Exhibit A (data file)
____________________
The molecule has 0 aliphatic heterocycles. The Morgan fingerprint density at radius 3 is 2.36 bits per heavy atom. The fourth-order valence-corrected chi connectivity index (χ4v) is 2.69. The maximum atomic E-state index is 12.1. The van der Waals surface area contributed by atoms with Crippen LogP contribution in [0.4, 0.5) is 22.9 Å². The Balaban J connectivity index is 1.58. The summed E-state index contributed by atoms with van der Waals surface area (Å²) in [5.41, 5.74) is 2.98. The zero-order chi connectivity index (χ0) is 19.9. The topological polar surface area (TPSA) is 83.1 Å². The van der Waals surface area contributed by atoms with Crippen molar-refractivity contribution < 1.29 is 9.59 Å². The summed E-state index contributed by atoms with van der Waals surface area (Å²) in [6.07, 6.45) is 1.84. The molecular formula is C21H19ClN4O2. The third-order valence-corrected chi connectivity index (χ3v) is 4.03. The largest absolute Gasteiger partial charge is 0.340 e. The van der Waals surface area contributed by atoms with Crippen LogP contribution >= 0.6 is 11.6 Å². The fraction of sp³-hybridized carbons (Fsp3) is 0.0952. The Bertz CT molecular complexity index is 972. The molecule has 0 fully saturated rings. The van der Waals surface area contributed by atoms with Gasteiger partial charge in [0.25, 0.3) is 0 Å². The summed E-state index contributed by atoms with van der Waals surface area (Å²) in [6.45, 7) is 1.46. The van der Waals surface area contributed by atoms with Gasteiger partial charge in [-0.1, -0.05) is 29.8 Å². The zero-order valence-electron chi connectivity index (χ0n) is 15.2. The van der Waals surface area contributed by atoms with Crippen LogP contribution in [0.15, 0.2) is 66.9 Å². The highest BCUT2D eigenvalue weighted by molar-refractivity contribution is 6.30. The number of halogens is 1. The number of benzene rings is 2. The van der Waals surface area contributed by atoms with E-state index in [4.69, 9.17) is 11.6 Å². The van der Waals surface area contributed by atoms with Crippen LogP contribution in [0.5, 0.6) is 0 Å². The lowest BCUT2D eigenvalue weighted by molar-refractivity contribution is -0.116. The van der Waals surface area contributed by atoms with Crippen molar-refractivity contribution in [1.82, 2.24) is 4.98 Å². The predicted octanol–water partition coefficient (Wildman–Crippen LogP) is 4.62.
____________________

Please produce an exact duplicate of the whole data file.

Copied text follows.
The molecule has 0 aliphatic heterocycles. The Morgan fingerprint density at radius 3 is 2.36 bits per heavy atom. The fourth-order valence-corrected chi connectivity index (χ4v) is 2.69. The maximum atomic E-state index is 12.1. The van der Waals surface area contributed by atoms with Crippen LogP contribution in [0.4, 0.5) is 22.9 Å². The Balaban J connectivity index is 1.58. The summed E-state index contributed by atoms with van der Waals surface area (Å²) in [5.41, 5.74) is 2.98. The zero-order chi connectivity index (χ0) is 19.9. The topological polar surface area (TPSA) is 83.1 Å². The van der Waals surface area contributed by atoms with Crippen molar-refractivity contribution < 1.29 is 9.59 Å². The summed E-state index contributed by atoms with van der Waals surface area (Å²) in [6.07, 6.45) is 1.84. The molecular formula is C21H19ClN4O2. The third-order valence-corrected chi connectivity index (χ3v) is 4.03. The largest absolute Gasteiger partial charge is 0.340 e. The van der Waals surface area contributed by atoms with Crippen LogP contribution >= 0.6 is 11.6 Å². The fraction of sp³-hybridized carbons (Fsp3) is 0.0952. The Bertz CT molecular complexity index is 972. The molecule has 0 fully saturated rings. The van der Waals surface area contributed by atoms with Gasteiger partial charge in [0.25, 0.3) is 0 Å². The summed E-state index contributed by atoms with van der Waals surface area (Å²) in [6.45, 7) is 1.46. The van der Waals surface area contributed by atoms with Gasteiger partial charge in [-0.1, -0.05) is 29.8 Å². The zero-order valence-electron chi connectivity index (χ0n) is 15.2. The van der Waals surface area contributed by atoms with Crippen LogP contribution in [0.15, 0.2) is 66.9 Å². The highest BCUT2D eigenvalue weighted by molar-refractivity contribution is 6.30. The number of halogens is 1. The number of benzene rings is 2. The van der Waals surface area contributed by atoms with E-state index in [4.69, 9.17) is 11.6 Å². The van der Waals surface area contributed by atoms with Crippen LogP contribution in [0.5, 0.6) is 0 Å². The lowest BCUT2D eigenvalue weighted by molar-refractivity contribution is -0.116. The van der Waals surface area contributed by atoms with Crippen molar-refractivity contribution in [1.82, 2.24) is 4.98 Å². The predicted octanol–water partition coefficient (Wildman–Crippen LogP) is 4.62.